Damaging lithium ion batteries

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Main Question or Discussion Point

So I have learned that all batteries have an internal resistance which will limit the current that it can output, so that you can't discharge a huge battery in a split second because of that internal resistance. But what I am wondering is, at what point is it dangerous to draw too much current on lithium ion batteries.

I took an 3.7V iPhone battery out (1900 mAh) and found the internal resistance to be very low through a couple tests, around 0.2 ohms or something. Later, I attached the leads to a very low ohm resistor and measured the current (like 0.1 ohms, barely anything). I actually maxed out the current on my ammeter, which is 10 amps, so I went over that mark. Hopefully I didn't mess up my meter, but I removed it quickly. The resistor also burnt out, but basically this tells me, I can pull a TON of current from this tiny little battery when it's not hooked to all the circuitry in the phone. Normally, it would be limited to only allow 500mA or something of the like.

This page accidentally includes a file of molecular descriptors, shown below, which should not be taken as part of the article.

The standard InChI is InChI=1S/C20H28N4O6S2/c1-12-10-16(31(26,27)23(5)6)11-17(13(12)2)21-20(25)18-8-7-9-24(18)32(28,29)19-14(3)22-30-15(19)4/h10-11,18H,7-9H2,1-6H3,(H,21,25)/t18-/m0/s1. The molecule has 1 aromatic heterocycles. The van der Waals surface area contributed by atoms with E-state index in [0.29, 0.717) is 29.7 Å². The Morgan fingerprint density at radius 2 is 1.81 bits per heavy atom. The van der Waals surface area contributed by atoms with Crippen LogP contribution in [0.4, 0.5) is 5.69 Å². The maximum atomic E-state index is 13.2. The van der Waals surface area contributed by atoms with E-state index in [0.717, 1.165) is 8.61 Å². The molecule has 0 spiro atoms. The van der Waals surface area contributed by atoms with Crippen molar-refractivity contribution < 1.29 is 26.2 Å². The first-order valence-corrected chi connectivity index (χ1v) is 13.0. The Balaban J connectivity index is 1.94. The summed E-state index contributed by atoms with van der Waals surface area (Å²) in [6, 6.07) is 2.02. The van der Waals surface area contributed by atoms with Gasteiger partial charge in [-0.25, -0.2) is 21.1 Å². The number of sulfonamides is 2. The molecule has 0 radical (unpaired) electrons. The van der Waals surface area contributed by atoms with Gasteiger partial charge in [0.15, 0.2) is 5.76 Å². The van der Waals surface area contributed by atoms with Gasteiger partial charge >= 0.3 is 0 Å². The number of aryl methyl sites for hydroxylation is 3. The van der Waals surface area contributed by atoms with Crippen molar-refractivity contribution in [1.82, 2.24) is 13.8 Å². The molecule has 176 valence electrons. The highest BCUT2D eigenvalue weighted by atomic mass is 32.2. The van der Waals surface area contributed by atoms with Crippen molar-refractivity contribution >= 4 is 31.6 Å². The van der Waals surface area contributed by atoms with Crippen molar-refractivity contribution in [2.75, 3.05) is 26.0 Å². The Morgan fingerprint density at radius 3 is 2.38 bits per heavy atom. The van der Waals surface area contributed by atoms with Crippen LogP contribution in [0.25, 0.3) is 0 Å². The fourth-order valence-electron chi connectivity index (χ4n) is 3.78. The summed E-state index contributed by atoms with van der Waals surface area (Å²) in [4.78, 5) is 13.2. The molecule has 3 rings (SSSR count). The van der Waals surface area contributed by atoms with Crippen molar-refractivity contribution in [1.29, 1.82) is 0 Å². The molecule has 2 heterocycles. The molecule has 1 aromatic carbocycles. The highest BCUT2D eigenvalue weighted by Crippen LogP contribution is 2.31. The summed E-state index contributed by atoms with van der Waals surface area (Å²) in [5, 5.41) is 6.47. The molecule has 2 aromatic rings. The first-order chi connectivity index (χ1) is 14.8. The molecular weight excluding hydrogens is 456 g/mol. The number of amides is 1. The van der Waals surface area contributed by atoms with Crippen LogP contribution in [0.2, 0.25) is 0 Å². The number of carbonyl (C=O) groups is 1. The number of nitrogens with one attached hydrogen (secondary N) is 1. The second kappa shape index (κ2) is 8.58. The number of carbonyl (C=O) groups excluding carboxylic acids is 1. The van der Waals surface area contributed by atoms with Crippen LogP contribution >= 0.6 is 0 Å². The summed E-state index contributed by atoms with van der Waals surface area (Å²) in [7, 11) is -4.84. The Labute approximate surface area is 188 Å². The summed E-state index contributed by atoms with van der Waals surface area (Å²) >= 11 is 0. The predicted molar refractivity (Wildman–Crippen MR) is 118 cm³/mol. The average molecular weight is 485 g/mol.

I am wondering, is there a good rule of thumb that will tell me what current is unsafe to draw off a lithium ion battery? I would think at some point, if I shorted the battery out for more than a few seconds, the internal resistance in the battery would get very hot and destroy, explode or catch the battery on fire.

I just want to be safe here. I am not into short circuiting batteries, but I want to know how much current I can safely draw off of a lithium ion battery without causing it damage.
 

Answers and Replies

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I would think at some point, if I shorted the battery out for more than a few seconds, the internal resistance in the battery would get very hot and destroy, explode or catch the battery on fire.